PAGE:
Home of Ealing Council’s magazine for residents

Photo of a man with text saying boost your immunity this winter. Protect yourself with the flu jab and COVID-19 booster

Staying safe this winter

This winter it is expected that many respiratory infections, including flu and COVID-19, may be circulating at high levels. The effects of flu and COVID-19 can be more serious if you are over 50 or have an existing health condition. It is more important than ever for people at risk to get their free flu vaccine and COVID-19 booster as soon as possible. The best time to get vaccinated is in the autumn, before the cold temperatures start.

Some people may be eligible for both the flu vaccine and COVID-19 booster. If you are offered both vaccines, it is safe to have them at the same time.

More people are likely to get flu over the winter months than usual because fewer people will have built up natural immunity to it during the COVID-19 restrictions last winter. If you get flu and COVID-19 at the same time, known as co-infection, research shows you are more likely to be seriously ill. Getting vaccinated against flu and COVID-19 will provide protection for you and those around.

Who can have the flu vaccine?

The flu vaccine on the NHS is given to:

  • All adults aged 50 years and over
  • Pregnant women
  • Those in long-stay residential care homes
  • Carers
  • Close contacts of immunocompromised individuals
  • Frontline health and social care workers
  • Those aged six months to 65 years in at-risk groups, including people with certain health conditions.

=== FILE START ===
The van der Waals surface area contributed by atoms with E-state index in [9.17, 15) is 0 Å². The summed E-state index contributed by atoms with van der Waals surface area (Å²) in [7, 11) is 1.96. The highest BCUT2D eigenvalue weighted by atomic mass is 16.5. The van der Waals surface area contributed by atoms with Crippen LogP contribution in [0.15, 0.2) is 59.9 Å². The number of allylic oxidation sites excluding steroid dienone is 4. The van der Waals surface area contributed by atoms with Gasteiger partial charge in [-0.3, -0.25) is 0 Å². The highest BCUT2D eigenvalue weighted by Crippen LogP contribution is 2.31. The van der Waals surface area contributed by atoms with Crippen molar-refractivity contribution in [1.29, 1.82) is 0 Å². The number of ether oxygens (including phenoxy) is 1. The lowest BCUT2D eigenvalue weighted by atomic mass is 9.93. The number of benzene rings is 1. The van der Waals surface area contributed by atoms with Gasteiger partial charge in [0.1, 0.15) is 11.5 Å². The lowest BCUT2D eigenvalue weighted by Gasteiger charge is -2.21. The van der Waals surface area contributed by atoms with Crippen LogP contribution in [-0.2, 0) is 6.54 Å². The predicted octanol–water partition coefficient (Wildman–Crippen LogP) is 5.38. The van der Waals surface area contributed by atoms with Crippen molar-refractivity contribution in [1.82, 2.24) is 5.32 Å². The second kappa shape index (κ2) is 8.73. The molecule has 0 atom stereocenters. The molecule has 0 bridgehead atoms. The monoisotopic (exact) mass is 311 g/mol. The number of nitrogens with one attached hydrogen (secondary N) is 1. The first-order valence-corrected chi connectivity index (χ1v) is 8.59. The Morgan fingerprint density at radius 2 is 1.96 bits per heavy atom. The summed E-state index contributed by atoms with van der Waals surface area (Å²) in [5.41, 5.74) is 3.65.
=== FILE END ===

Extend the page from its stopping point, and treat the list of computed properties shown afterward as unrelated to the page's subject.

The children’s nasal spray flu vaccine is given to:

  • Children aged two or three on 31 August 2022 (born between 1 September 2019 and 31 August 2020)
  • All primary school children (Reception to Year 6)
  • Some secondary school aged children (Years 7, 8 and 9)
  • Children aged two to 17 years with long-term health conditions.

You can have the flu vaccine at:

  • Your GP surgery
  • A pharmacy offering the service (if you are aged 18 or over)
  • Some maternity services if you are pregnant.

School-aged children will be offered a vaccine at school or a community clinic.

Who can have the COVID-19 booster?

Currently people aged 65 years and over are being prioritised for getting a COVID-19 booster. Later in the autumn, the following groups who are not at higher risk will be able to get it:

  • All adults aged 50 years and over
  • Pregnant women
  • Residents in a care home for older adults and staff working in care homes for older adults
  • Persons aged 16 to 49 years who are carers
  • Persons aged five to 49 years who are household contacts of people with immunosuppression
  • Frontline health and social care workers
  • Persons aged five to 49 years in a clinical risk group.

How to get the COVID-19 booster

You can:

Public health guidance

As well as taking up the vaccines, everyone is encouraged to continue to take simple, effective steps to protect themselves and loved ones this winter by:

  • Practising good hand hygiene
  • Wearing masks in crowded or enclosed public spaces
  • Covering your nose and mouth when you cough and sneeze.

For more information on the flu vaccine and COVID-19 booster, please visit the NHS website.

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